Presented by: New Zealand Symphony Orchestra
Conducted by: Gemma New
Michael Fowler Centre, 9th Jul 2021
Reviewed by: Tamsin Evans
A world premiere for the Māori new year, Gareth Farr’s Ngā Hihi o Matariki was an exhilarating experience, not just breathtaking but spine-tingling as well. Neither symphony nor concerto, and with the addition of kaikaranga and taonga pūoro, Ngā Hihi o Matariki had its own musical form. Matariki is a time for remembrance, for celebrating the present and for looking to the future and Farr and his collaborators brought all these perspectives brilliantly to life.
Lyrics were written and performed by Mere Boynton and Ariana Tikao, and Tikao also composed and played the parts for taonga pūoro. Both women moved amongst the musicians in the orchestra, creating visual interest while their positioning helped to form the sound of their singing and playing. The orchestra revelled in the intensity of the work and Boynton and Tikao were magnificent. Holding this multiplicity of musicians together magnificently, for over an hour, was conductor Gemma New. Her striking and dynamic style was a perfect match for the music.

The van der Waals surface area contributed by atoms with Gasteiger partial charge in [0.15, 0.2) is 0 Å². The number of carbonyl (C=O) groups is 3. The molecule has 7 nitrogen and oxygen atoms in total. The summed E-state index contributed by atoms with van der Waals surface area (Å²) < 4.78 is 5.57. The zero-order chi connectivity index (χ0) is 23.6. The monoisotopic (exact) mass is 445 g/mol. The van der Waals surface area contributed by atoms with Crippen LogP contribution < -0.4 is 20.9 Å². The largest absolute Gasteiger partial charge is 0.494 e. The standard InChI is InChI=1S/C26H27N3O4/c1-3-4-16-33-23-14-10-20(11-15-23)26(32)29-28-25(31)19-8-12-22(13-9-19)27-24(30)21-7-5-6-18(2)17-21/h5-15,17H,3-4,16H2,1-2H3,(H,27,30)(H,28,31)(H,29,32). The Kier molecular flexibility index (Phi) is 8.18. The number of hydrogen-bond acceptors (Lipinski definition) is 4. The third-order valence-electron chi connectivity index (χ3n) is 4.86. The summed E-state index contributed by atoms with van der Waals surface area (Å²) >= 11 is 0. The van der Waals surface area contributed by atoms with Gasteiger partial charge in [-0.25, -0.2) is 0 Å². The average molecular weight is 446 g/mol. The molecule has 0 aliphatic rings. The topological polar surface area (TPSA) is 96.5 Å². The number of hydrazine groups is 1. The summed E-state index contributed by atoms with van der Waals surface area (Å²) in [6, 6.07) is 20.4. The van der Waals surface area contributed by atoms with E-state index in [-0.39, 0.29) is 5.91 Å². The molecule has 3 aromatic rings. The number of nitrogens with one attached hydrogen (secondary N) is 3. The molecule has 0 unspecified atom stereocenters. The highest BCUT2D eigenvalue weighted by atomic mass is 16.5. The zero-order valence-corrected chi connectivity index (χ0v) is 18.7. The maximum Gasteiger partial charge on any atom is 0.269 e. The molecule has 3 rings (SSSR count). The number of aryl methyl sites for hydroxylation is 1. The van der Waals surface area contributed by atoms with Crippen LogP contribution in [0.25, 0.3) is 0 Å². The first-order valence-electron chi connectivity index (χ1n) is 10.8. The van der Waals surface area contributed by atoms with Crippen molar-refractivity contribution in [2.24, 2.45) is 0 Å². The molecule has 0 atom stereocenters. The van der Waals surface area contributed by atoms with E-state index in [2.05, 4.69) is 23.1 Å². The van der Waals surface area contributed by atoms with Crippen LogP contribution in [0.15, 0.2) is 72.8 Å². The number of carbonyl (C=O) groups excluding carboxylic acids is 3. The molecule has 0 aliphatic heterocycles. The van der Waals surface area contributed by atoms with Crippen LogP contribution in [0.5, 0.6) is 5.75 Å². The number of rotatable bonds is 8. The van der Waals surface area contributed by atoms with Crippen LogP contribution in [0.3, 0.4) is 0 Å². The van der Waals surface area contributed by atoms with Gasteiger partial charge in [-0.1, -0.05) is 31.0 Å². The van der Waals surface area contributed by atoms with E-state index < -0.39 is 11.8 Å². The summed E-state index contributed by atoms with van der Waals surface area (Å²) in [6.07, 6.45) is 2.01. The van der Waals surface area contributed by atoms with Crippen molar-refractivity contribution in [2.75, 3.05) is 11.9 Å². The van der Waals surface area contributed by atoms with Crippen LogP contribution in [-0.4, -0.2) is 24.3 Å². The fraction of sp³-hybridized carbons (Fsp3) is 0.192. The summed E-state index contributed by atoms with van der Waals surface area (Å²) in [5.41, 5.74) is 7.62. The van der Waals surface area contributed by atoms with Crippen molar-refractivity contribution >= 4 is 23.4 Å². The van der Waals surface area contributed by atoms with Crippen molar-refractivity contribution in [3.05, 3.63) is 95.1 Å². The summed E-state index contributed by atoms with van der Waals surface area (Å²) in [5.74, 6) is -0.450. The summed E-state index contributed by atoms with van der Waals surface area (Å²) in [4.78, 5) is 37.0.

Opening with a glittering scene built on melodic percussion and piccolo, it was apparent early on this was going to be music that easily evoked images and ideas. And it did, right through to the end. With little knowledge of the astronomy and which segment related to which star, it was still possible to feel the differences as much as hear them. Farr has always given a strong voice to percussion and the rhythms were as important throughout as the melodies. Boynton’s voice is fabulously rich, and accompanied by Tikao’s putorino, her heart-rending lament to those who have departed rose easily and soared through the auditorium.
I might have missed the Matariki fireworks over the harbour on Saturday night but the final section of Ngā Hihi o Matariki was a sonic firework display of its own. Drawing on the power of hope, the finale brought the audience to its feet for a standing ovation.